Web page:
Incineration and fuel conversion: city council eyes methods to reduce burden on city landfill

A garbage truck dumps a load at the Prince Albert landfill. – Screencap from City of Prince Albert Youtube page.

Efforts to make space in Prince Albert’s landfill were the major topics of discussion as the city’s elected officials met for their first council meeting of the fall.

Council approved requests for two reports aimed at saving landfill space. The first, brought forward by Deputy Mayor Don Cody, will have administration investigate the feasibility of incinerating garbage. The other, initiated by Ward 6 Coun. Blake Edwards, will have administration look into turning plastic waste into diesel fuel.

Deputy Mayor Don Cody said the city landfill is getting larger and more expensive, and the city has to do something to stop that growth.

“I think it’s an opportunity,” Cody said after the meeting. “We have to try and get away from building new (landfill) cells constantly. They’re getting higher in price all the time. The next one we build is going to be about $3.5-million.”

Incineration is already widely used in some countries, like the United Kingdom, which burns almost 40 per cent of all waste. Cities like London burn more than 50 per cent. The numbers are even higher elsewhere. In Switzerland, 54 per cent of waste gets incinerated. In Belgium, it’s 48 per cent.

Canada and the United States are at the lower end of the spectrum, coming in at 8 per cent and 16 per cent respectively.

While the move to start incinerating garbage in ‘waste-to-energy’ incinerators has been popular, it has not been without its critics. They argue it’s not affordable, bad for the environment, and actually discourages people from recycling and waste reduction.

Cody said he’s confident the toxins generated by an incinerator can be minimized, and he says it’s better than having a landfill, where the city is constantly spending money to keep those toxins from seeping into the river.

However, he also stressed that this is just a report, and nothing has been decided yet.

“I just thought it was necessary for us to just have a quick look here,” he explained. “We’re not saying this is going to happen today or tomorrow, but we just want to have it for consideration for our budget process.”

Cody added that he’s not sure how much the project would cost, which is one of the reasons he’s asking for an official report. He also said he’d like to see the city partner with as many other communities as possible.

“We certainly don’t want to do it alone if we can help it,” he explained. “We do need partners. There’s not doubt about that. Any time you can take on a partner to do anything at all, you’re way, way better off.”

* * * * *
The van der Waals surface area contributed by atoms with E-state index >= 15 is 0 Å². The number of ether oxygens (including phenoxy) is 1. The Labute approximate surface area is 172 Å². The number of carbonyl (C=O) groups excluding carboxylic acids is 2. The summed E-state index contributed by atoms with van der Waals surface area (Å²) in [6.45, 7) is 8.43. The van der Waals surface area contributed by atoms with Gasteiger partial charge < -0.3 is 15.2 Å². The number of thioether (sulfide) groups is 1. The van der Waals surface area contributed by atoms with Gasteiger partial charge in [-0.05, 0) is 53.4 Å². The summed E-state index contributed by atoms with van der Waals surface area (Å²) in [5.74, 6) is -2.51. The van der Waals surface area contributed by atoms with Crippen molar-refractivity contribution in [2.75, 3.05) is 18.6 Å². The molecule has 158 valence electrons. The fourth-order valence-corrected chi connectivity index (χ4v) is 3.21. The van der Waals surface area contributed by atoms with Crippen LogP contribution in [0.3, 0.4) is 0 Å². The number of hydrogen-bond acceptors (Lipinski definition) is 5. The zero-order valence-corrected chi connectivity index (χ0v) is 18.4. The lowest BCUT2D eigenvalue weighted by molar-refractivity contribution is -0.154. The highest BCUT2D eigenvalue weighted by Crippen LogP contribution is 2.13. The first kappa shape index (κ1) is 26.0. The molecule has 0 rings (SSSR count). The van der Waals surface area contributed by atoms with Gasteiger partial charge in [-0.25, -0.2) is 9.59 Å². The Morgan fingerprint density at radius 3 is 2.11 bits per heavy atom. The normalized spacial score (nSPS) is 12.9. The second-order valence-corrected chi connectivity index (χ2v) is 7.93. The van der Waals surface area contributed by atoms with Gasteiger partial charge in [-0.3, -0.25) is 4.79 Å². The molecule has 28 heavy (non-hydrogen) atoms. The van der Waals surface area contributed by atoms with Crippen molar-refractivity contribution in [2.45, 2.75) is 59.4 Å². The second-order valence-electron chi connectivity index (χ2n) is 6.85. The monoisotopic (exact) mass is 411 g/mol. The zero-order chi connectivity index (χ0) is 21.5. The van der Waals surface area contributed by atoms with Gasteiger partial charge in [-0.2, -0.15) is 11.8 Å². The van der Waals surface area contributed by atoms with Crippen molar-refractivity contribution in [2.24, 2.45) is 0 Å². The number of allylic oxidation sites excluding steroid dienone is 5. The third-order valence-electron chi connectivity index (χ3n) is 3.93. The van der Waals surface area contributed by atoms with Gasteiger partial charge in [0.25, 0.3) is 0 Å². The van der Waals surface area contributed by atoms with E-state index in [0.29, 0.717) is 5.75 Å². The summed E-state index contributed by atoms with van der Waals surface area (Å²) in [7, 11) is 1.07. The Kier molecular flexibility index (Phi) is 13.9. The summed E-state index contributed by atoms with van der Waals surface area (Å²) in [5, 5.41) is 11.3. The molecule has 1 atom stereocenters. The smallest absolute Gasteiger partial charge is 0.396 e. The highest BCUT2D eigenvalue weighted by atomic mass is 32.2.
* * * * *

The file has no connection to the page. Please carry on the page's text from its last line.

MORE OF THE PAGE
The report will be ready for consideration at the 2020 budget meetings this November.

Edwards doesn’t want city left behind

Landfill concerns also convinced Coun. Blake Edwards to bring forward his proposal at Monday’s meeting.

His motion calls for city administrators to investigate purchasing the technology required to convert plastics into diesel fuel.

The idea is spreading across North America thanks to a Utah-based company called Renewlogy, which is trying to get operations going in Arizona and Nova Scotia.  The company claims it can help cities lower their landfill costs, while also decreasing their carbon footprint and generating revenue from the sale of diesel.

The website for their Nova Scotia project estimates they can divert roughly 6-million pounds of plastic annually with their technology. The project is due to start before the end of the year.

“I was waiting to see when we should push forward with this idea, just to see how they make out,” Edwards said after Monday’s meeting. “But, I don’t want to be left in the dust. I don’t want another city like Saskatoon to jump on it or anything like that. Let’s get ahead of the game, if it’s feasible.”

Edwards said it’s unlikely Canadians are going to stop using plastics, so the city has to find ways to reuse them. He’s concerned too few plastics are being recycled, and instead ending up in the city landfill.

“We all know that our landfill is expensive,” he said during the meeting. “(We’re) creating more pods … not every year, but it’s coming quicker and quicker that we have to make new pods. Anything that we can do that can save that is going to be a positive.”

Edwards added that he got the idea from local residents, who suggested he look at into the technology.

In 2016, Environment and Climate Change Canada issued a report that showed just nine per cent of plastics are recycled.

It costs the City of Prince Albert roughly $3.4-million per year to operate the landfill. That works out to about $300 per household.